The popular culture image of the undead is well defined, with shuffling and monstrous zombies featuring in the likes of The Walking Dead and the Resident Evil franchise. At the same time, vampires charm their way through classics such as Dracula. These images mainly derive from the iconic work of film director George R. Romeo and the age of Hammer Horror. In folklore, meanwhile, many would assume that the walking dead are limited to tales from voodoo, Europe having its own undead in the form of vampires that are separate from zombies. However, this is not the case, with stories of animated cadavers plaguing medieval Britain. They are neither zombies nor vampires, they are the revenants.
William of Newburgh, also known as William Parvus, was a church canon and historian in 12th century Yorkshire. William’s Magnum Opus was the Historia de rebus anglicis, the History of English Affairs. The book was a telling of Britain’s history between the Battle of Hastings in 1066 and 1198, the year of Williams death. The book is a primary source of information on the period known as The Anarchy, a time between 1135 and 1153 when civil war led to the widespread breakdown of law, order and society across the country.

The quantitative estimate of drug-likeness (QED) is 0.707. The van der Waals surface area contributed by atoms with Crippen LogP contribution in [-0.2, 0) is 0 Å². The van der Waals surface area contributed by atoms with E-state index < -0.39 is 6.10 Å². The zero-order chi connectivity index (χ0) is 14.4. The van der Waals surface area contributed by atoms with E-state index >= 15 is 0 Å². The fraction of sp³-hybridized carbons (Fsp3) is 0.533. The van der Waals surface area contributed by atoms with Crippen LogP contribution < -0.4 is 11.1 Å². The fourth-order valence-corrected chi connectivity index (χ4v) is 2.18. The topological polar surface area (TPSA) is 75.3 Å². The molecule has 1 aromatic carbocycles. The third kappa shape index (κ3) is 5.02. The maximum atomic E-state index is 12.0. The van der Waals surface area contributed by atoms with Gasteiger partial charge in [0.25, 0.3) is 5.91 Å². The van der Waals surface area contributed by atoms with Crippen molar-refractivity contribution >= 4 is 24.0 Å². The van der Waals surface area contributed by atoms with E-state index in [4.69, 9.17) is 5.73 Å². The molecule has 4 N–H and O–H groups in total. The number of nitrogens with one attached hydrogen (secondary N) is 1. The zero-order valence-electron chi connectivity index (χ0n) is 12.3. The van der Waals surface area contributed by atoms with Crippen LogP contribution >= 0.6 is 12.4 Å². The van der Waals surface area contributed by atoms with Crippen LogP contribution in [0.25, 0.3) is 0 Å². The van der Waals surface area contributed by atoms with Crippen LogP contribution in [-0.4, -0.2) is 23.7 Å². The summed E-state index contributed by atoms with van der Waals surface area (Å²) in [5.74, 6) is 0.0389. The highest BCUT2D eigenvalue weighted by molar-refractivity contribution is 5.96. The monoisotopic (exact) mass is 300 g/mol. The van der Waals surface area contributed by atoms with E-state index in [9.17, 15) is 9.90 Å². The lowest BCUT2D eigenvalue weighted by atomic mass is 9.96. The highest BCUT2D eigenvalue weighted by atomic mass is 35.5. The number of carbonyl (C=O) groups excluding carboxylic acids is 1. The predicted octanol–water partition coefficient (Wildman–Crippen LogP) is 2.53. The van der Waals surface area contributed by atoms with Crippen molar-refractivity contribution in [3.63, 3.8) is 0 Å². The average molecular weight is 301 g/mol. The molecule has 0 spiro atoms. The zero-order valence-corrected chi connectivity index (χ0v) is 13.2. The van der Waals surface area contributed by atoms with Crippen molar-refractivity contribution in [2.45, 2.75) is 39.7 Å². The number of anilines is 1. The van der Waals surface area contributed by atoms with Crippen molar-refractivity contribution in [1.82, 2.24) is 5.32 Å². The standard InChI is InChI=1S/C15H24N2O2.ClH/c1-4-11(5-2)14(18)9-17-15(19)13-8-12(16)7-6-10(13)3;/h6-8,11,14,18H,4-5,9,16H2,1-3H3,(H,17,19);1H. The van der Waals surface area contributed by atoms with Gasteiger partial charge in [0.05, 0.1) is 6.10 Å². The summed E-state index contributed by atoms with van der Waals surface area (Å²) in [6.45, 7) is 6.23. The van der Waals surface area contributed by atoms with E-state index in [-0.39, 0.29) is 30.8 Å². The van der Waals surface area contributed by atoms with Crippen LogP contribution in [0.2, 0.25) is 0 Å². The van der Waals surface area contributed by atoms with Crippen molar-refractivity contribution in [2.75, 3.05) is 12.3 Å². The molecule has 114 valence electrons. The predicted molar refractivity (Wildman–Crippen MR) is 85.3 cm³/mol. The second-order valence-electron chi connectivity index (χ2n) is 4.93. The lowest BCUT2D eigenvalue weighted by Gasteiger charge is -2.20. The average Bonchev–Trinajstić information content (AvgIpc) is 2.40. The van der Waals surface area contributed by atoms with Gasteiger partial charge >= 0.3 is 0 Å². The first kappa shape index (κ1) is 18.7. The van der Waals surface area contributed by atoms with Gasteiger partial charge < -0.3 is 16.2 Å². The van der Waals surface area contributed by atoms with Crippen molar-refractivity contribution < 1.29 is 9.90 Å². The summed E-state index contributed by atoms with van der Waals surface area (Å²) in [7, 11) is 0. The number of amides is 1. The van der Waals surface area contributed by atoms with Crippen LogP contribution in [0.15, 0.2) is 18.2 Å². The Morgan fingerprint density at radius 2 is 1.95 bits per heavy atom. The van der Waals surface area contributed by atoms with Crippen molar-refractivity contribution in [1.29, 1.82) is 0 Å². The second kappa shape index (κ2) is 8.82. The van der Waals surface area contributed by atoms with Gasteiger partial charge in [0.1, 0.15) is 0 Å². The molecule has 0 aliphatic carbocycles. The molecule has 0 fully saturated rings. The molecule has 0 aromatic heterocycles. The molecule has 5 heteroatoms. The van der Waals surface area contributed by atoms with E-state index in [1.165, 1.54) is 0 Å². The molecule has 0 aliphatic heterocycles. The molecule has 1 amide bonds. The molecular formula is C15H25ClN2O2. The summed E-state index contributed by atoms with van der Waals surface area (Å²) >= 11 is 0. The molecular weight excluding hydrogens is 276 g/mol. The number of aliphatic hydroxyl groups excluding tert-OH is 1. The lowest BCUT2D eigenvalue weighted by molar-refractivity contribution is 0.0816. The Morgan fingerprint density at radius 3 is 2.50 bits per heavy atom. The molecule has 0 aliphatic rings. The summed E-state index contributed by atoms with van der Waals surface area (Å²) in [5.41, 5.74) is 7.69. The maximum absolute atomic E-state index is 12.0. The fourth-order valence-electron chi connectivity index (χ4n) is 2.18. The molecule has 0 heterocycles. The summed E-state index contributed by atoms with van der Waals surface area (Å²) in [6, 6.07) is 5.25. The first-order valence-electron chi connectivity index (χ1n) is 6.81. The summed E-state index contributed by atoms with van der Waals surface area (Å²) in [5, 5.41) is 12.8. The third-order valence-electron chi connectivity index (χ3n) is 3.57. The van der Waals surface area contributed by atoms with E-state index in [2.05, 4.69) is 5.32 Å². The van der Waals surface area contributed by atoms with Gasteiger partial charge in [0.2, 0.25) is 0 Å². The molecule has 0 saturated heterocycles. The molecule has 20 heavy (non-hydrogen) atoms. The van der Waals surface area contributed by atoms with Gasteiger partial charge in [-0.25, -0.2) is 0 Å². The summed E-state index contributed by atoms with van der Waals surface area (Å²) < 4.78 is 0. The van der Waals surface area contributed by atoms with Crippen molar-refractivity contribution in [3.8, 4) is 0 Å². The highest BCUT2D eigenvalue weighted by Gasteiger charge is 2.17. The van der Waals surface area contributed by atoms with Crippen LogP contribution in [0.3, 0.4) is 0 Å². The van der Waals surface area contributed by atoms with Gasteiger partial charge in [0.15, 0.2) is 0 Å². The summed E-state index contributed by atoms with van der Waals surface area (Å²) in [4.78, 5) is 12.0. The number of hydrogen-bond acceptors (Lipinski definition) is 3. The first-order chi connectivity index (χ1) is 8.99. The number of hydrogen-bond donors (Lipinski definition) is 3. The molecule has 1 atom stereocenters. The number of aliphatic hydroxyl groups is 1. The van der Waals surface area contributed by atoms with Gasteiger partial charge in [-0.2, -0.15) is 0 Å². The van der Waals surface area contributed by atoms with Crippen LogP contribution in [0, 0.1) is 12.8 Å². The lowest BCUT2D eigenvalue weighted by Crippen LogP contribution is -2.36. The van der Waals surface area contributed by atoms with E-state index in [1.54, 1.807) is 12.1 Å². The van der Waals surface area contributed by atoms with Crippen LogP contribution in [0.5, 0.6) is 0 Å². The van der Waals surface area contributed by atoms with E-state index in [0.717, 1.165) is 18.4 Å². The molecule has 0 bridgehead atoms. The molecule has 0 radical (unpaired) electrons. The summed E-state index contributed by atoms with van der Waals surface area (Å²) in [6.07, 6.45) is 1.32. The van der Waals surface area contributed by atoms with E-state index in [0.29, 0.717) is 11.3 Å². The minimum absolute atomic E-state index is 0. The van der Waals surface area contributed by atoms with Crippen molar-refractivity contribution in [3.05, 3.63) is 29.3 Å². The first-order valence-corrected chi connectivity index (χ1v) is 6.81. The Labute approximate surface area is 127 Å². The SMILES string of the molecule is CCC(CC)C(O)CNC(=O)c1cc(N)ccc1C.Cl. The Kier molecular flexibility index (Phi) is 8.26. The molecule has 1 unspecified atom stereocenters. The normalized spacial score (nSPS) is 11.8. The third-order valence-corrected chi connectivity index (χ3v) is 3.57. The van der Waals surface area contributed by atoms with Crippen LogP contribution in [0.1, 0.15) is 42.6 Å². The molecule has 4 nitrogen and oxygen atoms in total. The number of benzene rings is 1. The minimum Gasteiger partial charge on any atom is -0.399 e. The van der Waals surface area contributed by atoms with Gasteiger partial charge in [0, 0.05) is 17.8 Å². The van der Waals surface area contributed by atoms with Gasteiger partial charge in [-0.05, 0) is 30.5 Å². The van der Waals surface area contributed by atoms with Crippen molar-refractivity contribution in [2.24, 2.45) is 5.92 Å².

The book is also noted for telling detailed accounts of the undead.
These so-called revenants were animated corpses that have been revived from death to haunt the living. The name is derived from the Old French for “returning”. The term is frequently used by many folklorists to refer to all matters of the undead, including vampires and ghosts. Others, meanwhile, make a distinction between the vampire tales of Eastern Europe and the revenants of the West. Frequently, these revenants had been disliked in life and often murdered. Once returned to life, they seek out those who murdered them or generally cause havoc for the living.